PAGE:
The Immigration and Nationality Act (INA) identifies multiple grounds of inadmissibility to the U.S. These include criminal history, national security concerns, prior immigration violations, and health concerns. The INA allows the government to make exceptions with regard to fraud-related activities, based on the impact inadmissibility or removal would have on relatives in the U.S. The Third Circuit Court of Appeals in New Jersey recently reviewed the procedures for this type of waiver in Park v. Atty. Gen., 846 F.3d 645 (3rd Cir. 2017). This issue is unlikely to affect most prospective New Jersey immigrants, but it is important information to consider when planning a visa application.
A “§ 212(i) waiver of inadmissibility,” named for the section of the INA that defines it, applies to individuals previously held to be inadmissible for fraud, willful misrepresentation of a material fact, or falsely claiming U.S. citizenship in connection with seeking an immigration-related benefit. 8 U.S.C. §§ 1182(i), (a)(6)(C). An individual seeking a waiver must first establish that they are “the spouse, son, or daughter of a United States citizen” or lawful permanent resident (LPR). Id. at § 1182(i)(1). They must then show that denying them entry to the U.S. would cause “extreme hardship” to that individual’s relatives. Id. The Department of Justice (DOJ), through the Executive Office for Immigration Review (EOIR), has discretion to decide whether to grant a waiver.
The statute specifically denies the courts jurisdiction to review DOJ decisions regarding this type of waiver. Id. at § 1182(i)(2). Within the EOIR, however, a review process is available at the Board of Immigration Appeals (BIA). Both the immigration courts and the BIA are bound by their own precedential decisions and established practices. The impact of prior decisions on the BIA was a major aspect of the appellant’s argument in Park.
The appellant is a South Korean citizen who first came to the U.S. on a visitor visa in 1999. He applied to adjust status to lawful permanent resident several years later, after his employer’s immigrant visa petition was approved. Immigration authorities denied his application, however, partly based on an allegation of false statements regarding his employment. In early 2016, the appellant filed a motion to reopen his case based on eligibility for a § 212(i) waiver. He stated that, since his case was closed, his parents had become LPRs, and he claimed that they would suffer an undue hardship if he were removed from the U.S.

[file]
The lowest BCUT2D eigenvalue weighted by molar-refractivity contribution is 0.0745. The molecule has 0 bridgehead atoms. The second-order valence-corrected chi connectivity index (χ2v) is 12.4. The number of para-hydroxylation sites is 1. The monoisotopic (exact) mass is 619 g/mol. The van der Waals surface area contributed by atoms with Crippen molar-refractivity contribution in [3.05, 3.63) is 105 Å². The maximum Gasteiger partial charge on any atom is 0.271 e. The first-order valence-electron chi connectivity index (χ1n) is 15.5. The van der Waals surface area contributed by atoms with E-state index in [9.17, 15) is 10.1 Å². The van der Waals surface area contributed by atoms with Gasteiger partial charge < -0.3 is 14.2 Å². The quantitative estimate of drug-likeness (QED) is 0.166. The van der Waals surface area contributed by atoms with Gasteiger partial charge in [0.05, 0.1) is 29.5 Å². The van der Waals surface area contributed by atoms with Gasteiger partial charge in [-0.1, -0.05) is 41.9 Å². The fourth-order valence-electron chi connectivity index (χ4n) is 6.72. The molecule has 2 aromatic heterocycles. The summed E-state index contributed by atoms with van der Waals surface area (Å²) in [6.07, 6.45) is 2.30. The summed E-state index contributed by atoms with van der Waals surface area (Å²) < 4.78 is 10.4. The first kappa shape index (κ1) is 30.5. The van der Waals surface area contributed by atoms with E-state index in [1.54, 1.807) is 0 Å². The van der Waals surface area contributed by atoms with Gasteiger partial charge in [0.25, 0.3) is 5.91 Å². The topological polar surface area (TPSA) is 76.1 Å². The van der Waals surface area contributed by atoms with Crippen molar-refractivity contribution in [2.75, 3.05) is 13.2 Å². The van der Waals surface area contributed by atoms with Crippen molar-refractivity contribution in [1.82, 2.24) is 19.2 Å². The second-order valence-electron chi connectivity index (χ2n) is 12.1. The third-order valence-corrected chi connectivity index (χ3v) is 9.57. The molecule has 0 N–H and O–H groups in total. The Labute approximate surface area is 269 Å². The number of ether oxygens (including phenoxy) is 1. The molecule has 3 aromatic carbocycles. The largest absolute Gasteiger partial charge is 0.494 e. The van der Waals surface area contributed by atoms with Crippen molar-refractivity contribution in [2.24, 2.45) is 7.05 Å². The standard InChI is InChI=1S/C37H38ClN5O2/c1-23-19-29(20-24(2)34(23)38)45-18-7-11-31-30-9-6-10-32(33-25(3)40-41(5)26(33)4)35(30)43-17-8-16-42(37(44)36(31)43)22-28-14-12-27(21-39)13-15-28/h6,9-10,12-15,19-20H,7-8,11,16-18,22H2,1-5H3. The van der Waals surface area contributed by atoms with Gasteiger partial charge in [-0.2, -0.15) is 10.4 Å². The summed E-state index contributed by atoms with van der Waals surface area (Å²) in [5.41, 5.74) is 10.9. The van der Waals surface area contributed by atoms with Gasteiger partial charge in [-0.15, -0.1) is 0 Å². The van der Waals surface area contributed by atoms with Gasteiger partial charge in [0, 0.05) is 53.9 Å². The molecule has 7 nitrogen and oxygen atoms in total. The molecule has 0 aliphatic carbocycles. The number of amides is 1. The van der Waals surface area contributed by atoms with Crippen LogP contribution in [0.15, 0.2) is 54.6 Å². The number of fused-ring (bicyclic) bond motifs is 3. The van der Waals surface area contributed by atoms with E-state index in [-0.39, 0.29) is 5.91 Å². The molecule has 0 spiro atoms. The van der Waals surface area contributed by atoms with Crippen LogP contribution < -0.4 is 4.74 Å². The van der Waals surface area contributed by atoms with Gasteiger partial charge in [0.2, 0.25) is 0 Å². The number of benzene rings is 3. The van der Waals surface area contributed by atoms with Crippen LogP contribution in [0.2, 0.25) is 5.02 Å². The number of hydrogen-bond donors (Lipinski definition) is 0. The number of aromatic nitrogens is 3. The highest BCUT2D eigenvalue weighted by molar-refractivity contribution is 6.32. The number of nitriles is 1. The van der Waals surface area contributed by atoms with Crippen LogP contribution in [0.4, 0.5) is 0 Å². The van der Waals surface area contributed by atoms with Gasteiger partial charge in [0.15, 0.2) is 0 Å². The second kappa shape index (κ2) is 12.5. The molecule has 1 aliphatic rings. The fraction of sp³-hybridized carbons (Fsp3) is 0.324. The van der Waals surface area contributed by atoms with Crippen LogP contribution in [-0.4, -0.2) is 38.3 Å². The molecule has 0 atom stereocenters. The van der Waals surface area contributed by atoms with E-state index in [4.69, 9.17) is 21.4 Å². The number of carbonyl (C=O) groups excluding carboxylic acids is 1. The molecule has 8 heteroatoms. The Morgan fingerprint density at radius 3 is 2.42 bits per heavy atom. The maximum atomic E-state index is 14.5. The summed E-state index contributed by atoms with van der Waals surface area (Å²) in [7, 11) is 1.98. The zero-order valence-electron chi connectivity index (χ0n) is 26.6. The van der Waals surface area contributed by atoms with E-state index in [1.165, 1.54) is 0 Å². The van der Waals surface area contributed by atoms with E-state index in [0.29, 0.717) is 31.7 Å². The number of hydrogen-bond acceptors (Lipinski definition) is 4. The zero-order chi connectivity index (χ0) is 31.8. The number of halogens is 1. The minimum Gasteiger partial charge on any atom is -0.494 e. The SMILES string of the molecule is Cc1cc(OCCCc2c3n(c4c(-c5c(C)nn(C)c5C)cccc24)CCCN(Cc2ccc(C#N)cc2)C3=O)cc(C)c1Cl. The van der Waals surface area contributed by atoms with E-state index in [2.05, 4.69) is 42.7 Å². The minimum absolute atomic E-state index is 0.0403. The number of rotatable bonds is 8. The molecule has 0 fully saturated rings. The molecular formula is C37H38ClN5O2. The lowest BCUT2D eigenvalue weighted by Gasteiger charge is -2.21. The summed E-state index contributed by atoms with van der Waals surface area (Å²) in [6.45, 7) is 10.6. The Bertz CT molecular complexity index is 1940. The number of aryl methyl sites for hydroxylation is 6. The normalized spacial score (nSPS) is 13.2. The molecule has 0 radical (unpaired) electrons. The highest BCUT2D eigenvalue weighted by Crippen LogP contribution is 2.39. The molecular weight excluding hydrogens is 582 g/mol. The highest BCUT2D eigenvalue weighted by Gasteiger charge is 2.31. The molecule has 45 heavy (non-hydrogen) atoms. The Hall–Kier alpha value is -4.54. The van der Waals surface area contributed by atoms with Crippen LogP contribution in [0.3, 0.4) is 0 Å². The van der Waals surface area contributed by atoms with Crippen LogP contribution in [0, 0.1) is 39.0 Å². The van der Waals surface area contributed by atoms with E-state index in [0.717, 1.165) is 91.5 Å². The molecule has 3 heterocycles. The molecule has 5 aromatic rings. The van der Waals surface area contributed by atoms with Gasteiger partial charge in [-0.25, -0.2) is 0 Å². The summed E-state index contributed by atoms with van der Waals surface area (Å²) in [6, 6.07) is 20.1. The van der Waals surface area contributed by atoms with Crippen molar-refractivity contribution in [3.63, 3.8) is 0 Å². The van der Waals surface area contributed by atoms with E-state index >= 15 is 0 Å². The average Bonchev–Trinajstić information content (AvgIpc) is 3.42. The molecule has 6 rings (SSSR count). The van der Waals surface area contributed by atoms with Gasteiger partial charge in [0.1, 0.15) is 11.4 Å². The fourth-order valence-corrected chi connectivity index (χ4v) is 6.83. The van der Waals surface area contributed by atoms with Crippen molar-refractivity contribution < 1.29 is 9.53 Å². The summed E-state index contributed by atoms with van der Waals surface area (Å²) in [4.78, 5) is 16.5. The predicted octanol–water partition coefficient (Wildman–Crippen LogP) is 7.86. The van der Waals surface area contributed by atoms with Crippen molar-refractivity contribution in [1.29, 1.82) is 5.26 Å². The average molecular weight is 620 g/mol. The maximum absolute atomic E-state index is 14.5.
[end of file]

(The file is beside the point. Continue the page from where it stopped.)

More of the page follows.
By that time, the appellant’s only procedural option was to request a sua sponte reopening of his case by the BIA under 8 C.F.R. § 1003.2. The BIA denied his motion. The appellant argued to the Third Circuit that the BIA routinely approved such requests for people in similar situations. He claimed that the court had jurisdiction to review the BIA’s decision under the “settled course” exception, which states that “the BIA may not depart [from a ‘settled course of adjudication’] without explaining itself.” Park, 846 F.3d at 648; see also Cruz v. Atty. Gen., 452 F.3d 240, 249-50 (3rd Cir. 2006). The court agreed that it could have jurisdiction under such circumstances, but it held that the BIA’s ruling did not meet this standard in this case.
Immigration attorney Samuel C. Berger practices in the Northern New Jersey and New York City areas, representing immigrants and prospective immigrants, their family members, and their employers. Contact us today online, at (201) 587-1500, or at (212) 380-8117 to schedule a confidential consultation with a member of our knowledgeable and experienced team.
More Blog Posts:
USCIS Has Jurisdiction Over Certain Requests for Waivers of Inadmissibility, According to Appellate Panel, New York & New Jersey Immigration Lawyer Blog, April 13, 2017
Marriage Fraud Conviction Causes BIA to Deny Request for Waiver, New York & New Jersey Immigration Lawyer Blog, February 23, 2017
USCIS Issues Ruling on Qualifications for National Interest Waivers, New York & New Jersey Immigration Lawyer Blog, January 26, 2017